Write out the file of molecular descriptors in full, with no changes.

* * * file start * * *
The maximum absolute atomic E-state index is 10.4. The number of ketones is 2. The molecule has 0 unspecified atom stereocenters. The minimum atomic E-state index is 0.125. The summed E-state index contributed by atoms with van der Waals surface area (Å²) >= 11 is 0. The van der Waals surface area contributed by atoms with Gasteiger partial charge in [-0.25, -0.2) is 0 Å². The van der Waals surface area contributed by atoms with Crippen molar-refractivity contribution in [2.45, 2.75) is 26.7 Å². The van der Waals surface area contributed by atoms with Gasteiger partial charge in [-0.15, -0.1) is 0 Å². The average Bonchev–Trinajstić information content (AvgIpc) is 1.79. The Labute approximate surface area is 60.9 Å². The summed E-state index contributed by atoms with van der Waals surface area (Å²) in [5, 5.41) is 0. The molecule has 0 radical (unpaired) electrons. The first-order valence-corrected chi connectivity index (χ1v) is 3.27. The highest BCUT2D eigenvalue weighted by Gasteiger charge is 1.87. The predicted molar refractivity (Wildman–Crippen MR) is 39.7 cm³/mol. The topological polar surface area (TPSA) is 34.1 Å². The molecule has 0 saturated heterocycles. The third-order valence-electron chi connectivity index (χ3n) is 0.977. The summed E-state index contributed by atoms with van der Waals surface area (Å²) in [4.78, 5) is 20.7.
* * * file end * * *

The maximum absolute atomic E-state index is 10.4. The number of ketones is 2. The molecule has 0 unspecified atom stereocenters. The minimum atomic E-state index is 0.125. The summed E-state index contributed by atoms with van der Waals surface area (Å²) >= 11 is 0. The van der Waals surface area contributed by atoms with Gasteiger partial charge in [-0.25, -0.2) is 0 Å². The van der Waals surface area contributed by atoms with Crippen molar-refractivity contribution in [2.45, 2.75) is 26.7 Å². The van der Waals surface area contributed by atoms with Gasteiger partial charge in [-0.15, -0.1) is 0 Å². The average Bonchev–Trinajstić information content (AvgIpc) is 1.79. The Labute approximate surface area is 60.9 Å². The summed E-state index contributed by atoms with van der Waals surface area (Å²) in [5, 5.41) is 0. The molecule has 0 radical (unpaired) electrons. The first-order valence-corrected chi connectivity index (χ1v) is 3.27. The highest BCUT2D eigenvalue weighted by Gasteiger charge is 1.87. The predicted molar refractivity (Wildman–Crippen MR) is 39.7 cm³/mol. The topological polar surface area (TPSA) is 34.1 Å². The molecule has 0 saturated heterocycles. The third-order valence-electron chi connectivity index (χ3n) is 0.977. The summed E-state index contributed by atoms with van der Waals surface area (Å²) in [4.78, 5) is 20.7.